Hall of Fame

Album Review of Hall of Fame by Big Sean.

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Hall of Fame

Big Sean

Hall of Fame by Big Sean

Release Date: Aug 27, 2013
Record label: Def Jam
Genre(s): Rap, Hardcore Rap, Midwest Rap

67 Music Critic Score
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Hall of Fame - Fairly Good, Based on 10 Critics

RapReviews.com - 70
Based on rating 7/10
70

Big Sean :: Hall of FameG.O.O.D MusicAuthor: Jesal 'Jay Soul' PadaniaPublic perception can play a vital role in shaping the overall viewpoint of an artist, and occasionally it can be crystallised within a single song. For Big Sean, that unfortunately reality has hit home with the unofficial release of an album cut that (allegedly) didn't make "Hall of Fame" due to ‘sampling issues'. The song in question is, of course, the inescapable "Control" featuring a short but sweet offering from Jay Electronica and an axis-shifting verse from Kendrick Lamar.

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Exclaim - 70
Based on rating 7/10
70

The artist known as Big Sean has recently released the much talked about "Control," appeared on a song with girlfriend Naya Rivera and dropped his highly anticipated album, Hall of Fame. Continuing from where his debut, Finally Famous, left off, Big Sean opens Hall of Fame with the positively charged "Nothing is Stopping You." Reflecting upon his success, it becomes evident that progress is the backbone of this album. He dives into this theme deeper with "You Don't Know," featuring Ellie Goulding, which explores EDM production, and the money-hungry "Guap." Despite his victories, Big Sean humbles himself with personal songs about family and love.

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AllMusic - 70
Based on rating 7/10
70

Originally announced as having that "classic feel" with skits and other whatnot, Big Sean's sophomore effort arrives with only one skit, the awfully upfront bit of erotica dubbed "Freaky. " It introduces the standout number "MILF," where the Detroit rapper goes Southern strip club with Juicy J and Nicki Minaj acting as the new Ying Yang Twins lineup, and while Hall of Fame offers up plenty of these vibrant, exciting moments, that "classic feel" is nowhere to be found. Choppy overall flow and the feeling those skits and joiners might have helped place it a notch below Sean's knockout debut, but the rapper's growth (his nostalgic reminiscing on the opening "Nothing Is Stopping You" is a masterful mix of effortless and poetic) and his continued embrace of artistic freedom (check "Ashley," where guest Miguel blasts off "I'm just so f**kin' lucky you're my girl" on a polished, otherwise radio-friendly ballad) certainly right the ship.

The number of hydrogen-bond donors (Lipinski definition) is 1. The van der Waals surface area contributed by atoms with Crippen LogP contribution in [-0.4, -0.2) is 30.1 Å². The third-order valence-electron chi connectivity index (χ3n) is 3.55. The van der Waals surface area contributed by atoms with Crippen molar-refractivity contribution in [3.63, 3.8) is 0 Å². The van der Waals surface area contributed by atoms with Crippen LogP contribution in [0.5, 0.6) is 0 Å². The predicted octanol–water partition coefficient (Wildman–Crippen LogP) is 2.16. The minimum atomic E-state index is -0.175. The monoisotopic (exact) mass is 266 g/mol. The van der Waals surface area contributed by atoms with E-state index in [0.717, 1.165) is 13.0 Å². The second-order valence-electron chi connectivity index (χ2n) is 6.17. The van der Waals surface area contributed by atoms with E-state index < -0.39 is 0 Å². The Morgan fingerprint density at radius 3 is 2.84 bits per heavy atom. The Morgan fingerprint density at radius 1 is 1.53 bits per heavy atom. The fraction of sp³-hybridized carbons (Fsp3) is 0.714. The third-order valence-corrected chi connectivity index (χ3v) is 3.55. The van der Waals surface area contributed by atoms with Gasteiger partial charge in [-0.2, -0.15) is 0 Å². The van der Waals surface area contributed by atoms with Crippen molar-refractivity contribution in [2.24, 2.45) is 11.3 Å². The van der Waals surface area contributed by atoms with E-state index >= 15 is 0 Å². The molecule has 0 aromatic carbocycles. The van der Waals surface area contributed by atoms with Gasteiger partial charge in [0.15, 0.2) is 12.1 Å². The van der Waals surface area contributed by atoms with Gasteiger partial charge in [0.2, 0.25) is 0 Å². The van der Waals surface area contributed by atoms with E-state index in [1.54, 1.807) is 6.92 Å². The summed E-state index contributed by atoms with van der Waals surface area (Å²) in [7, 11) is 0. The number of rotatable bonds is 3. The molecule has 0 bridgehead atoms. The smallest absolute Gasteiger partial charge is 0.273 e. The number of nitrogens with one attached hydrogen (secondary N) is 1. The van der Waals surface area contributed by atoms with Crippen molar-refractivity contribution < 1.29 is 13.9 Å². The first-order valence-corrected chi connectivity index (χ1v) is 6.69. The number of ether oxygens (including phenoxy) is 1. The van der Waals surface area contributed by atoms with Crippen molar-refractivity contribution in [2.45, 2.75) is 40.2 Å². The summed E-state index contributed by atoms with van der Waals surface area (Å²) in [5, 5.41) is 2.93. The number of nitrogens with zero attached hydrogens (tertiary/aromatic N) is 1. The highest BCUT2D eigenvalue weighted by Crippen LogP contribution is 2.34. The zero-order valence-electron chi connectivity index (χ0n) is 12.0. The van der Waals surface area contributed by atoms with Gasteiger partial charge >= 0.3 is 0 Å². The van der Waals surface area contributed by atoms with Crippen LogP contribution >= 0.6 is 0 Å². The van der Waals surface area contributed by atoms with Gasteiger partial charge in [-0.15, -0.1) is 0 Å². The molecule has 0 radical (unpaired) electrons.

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HipHopDX - 70
Based on rating 3.5/5
70

Ever wondered what the soundtrack to success might sound like? Chances are it would probably be similar to Big Sean’s Hall Of Fame. And why wouldn’t it? With the release of his Detroit mixtape, illustrious verses on Cruel Summer and a collab with pop supernova Justin Bieber, the past year has been exceedingly G.O.O.D. to Sean. Named one of the best dressed by GQ magazine, he even segued into fashion launching his own clothing line, Aura Gold, and releasing his own pair of Adidas.The year 2013 continued to propel the 25-year-old rapper to new heights.

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PopMatters - 60
Based on rating 6/10
60